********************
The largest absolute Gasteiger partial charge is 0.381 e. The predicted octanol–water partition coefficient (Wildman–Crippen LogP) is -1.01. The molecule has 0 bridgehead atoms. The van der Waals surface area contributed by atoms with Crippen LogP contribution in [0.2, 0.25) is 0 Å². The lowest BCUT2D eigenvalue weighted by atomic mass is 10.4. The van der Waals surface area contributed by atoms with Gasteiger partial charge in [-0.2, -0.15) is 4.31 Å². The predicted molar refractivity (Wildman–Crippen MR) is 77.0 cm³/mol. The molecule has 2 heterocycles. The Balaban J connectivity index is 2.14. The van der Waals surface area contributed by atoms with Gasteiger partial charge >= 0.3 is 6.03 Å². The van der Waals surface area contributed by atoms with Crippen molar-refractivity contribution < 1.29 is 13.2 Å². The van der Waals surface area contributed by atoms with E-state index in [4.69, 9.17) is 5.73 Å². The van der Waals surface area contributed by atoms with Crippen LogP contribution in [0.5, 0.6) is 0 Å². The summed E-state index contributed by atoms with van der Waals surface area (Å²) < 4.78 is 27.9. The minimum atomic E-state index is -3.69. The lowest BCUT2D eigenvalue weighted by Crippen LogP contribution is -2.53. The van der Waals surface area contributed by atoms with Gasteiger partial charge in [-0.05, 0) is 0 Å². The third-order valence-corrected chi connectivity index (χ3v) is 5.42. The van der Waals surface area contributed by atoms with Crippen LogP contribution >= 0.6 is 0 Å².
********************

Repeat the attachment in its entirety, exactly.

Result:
The largest absolute Gasteiger partial charge is 0.381 e. The predicted octanol–water partition coefficient (Wildman–Crippen LogP) is -1.01. The molecule has 0 bridgehead atoms. The van der Waals surface area contributed by atoms with Crippen LogP contribution in [0.2, 0.25) is 0 Å². The lowest BCUT2D eigenvalue weighted by atomic mass is 10.4. The van der Waals surface area contributed by atoms with Gasteiger partial charge in [-0.2, -0.15) is 4.31 Å². The predicted molar refractivity (Wildman–Crippen MR) is 77.0 cm³/mol. The molecule has 2 heterocycles. The Balaban J connectivity index is 2.14. The van der Waals surface area contributed by atoms with Gasteiger partial charge >= 0.3 is 6.03 Å². The van der Waals surface area contributed by atoms with Crippen molar-refractivity contribution < 1.29 is 13.2 Å². The van der Waals surface area contributed by atoms with E-state index in [4.69, 9.17) is 5.73 Å². The van der Waals surface area contributed by atoms with Crippen LogP contribution in [0.5, 0.6) is 0 Å². The summed E-state index contributed by atoms with van der Waals surface area (Å²) < 4.78 is 27.9. The minimum atomic E-state index is -3.69. The lowest BCUT2D eigenvalue weighted by Crippen LogP contribution is -2.53. The van der Waals surface area contributed by atoms with Gasteiger partial charge in [-0.05, 0) is 0 Å². The third-order valence-corrected chi connectivity index (χ3v) is 5.42. The van der Waals surface area contributed by atoms with Crippen LogP contribution >= 0.6 is 0 Å².